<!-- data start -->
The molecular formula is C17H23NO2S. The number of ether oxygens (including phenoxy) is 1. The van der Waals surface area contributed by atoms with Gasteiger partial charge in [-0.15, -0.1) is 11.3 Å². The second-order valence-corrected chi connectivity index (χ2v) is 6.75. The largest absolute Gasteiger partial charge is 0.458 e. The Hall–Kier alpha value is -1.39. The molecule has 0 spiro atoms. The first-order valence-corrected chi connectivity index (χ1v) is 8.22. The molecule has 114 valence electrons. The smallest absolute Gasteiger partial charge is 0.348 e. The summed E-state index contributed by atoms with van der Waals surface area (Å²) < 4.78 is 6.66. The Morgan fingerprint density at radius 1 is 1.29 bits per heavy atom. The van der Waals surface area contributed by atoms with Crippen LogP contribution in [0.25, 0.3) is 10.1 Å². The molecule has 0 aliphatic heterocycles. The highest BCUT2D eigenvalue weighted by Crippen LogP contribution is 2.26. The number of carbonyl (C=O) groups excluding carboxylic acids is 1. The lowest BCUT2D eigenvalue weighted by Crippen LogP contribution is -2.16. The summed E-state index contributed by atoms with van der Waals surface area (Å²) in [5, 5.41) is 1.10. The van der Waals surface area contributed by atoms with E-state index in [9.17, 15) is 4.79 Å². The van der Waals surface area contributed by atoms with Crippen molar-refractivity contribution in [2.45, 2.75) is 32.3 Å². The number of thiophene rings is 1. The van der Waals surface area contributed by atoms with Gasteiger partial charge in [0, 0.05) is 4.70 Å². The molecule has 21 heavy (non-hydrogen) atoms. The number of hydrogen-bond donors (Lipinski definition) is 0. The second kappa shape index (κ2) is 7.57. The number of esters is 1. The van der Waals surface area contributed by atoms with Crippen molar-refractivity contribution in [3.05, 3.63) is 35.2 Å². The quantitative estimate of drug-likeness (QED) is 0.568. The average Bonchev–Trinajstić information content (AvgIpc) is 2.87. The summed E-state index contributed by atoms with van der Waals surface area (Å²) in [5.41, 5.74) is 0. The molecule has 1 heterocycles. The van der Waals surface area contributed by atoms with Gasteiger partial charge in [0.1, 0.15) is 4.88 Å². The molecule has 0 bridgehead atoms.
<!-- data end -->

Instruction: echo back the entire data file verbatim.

The molecular formula is C17H23NO2S. The number of ether oxygens (including phenoxy) is 1. The van der Waals surface area contributed by atoms with Gasteiger partial charge in [-0.15, -0.1) is 11.3 Å². The second-order valence-corrected chi connectivity index (χ2v) is 6.75. The largest absolute Gasteiger partial charge is 0.458 e. The Hall–Kier alpha value is -1.39. The molecule has 0 spiro atoms. The first-order valence-corrected chi connectivity index (χ1v) is 8.22. The molecule has 114 valence electrons. The smallest absolute Gasteiger partial charge is 0.348 e. The summed E-state index contributed by atoms with van der Waals surface area (Å²) < 4.78 is 6.66. The Morgan fingerprint density at radius 1 is 1.29 bits per heavy atom. The van der Waals surface area contributed by atoms with Crippen LogP contribution in [0.25, 0.3) is 10.1 Å². The molecule has 0 aliphatic heterocycles. The highest BCUT2D eigenvalue weighted by Crippen LogP contribution is 2.26. The number of carbonyl (C=O) groups excluding carboxylic acids is 1. The lowest BCUT2D eigenvalue weighted by Crippen LogP contribution is -2.16. The summed E-state index contributed by atoms with van der Waals surface area (Å²) in [5, 5.41) is 1.10. The van der Waals surface area contributed by atoms with E-state index in [9.17, 15) is 4.79 Å². The van der Waals surface area contributed by atoms with Crippen molar-refractivity contribution in [2.45, 2.75) is 32.3 Å². The number of thiophene rings is 1. The van der Waals surface area contributed by atoms with Gasteiger partial charge in [0, 0.05) is 4.70 Å². The molecule has 21 heavy (non-hydrogen) atoms. The number of hydrogen-bond donors (Lipinski definition) is 0. The second kappa shape index (κ2) is 7.57. The number of esters is 1. The van der Waals surface area contributed by atoms with Crippen molar-refractivity contribution in [3.05, 3.63) is 35.2 Å². The quantitative estimate of drug-likeness (QED) is 0.568. The average Bonchev–Trinajstić information content (AvgIpc) is 2.87. The summed E-state index contributed by atoms with van der Waals surface area (Å²) in [5.41, 5.74) is 0. The molecule has 1 heterocycles. The van der Waals surface area contributed by atoms with Gasteiger partial charge in [0.1, 0.15) is 4.88 Å². The molecule has 0 bridgehead atoms.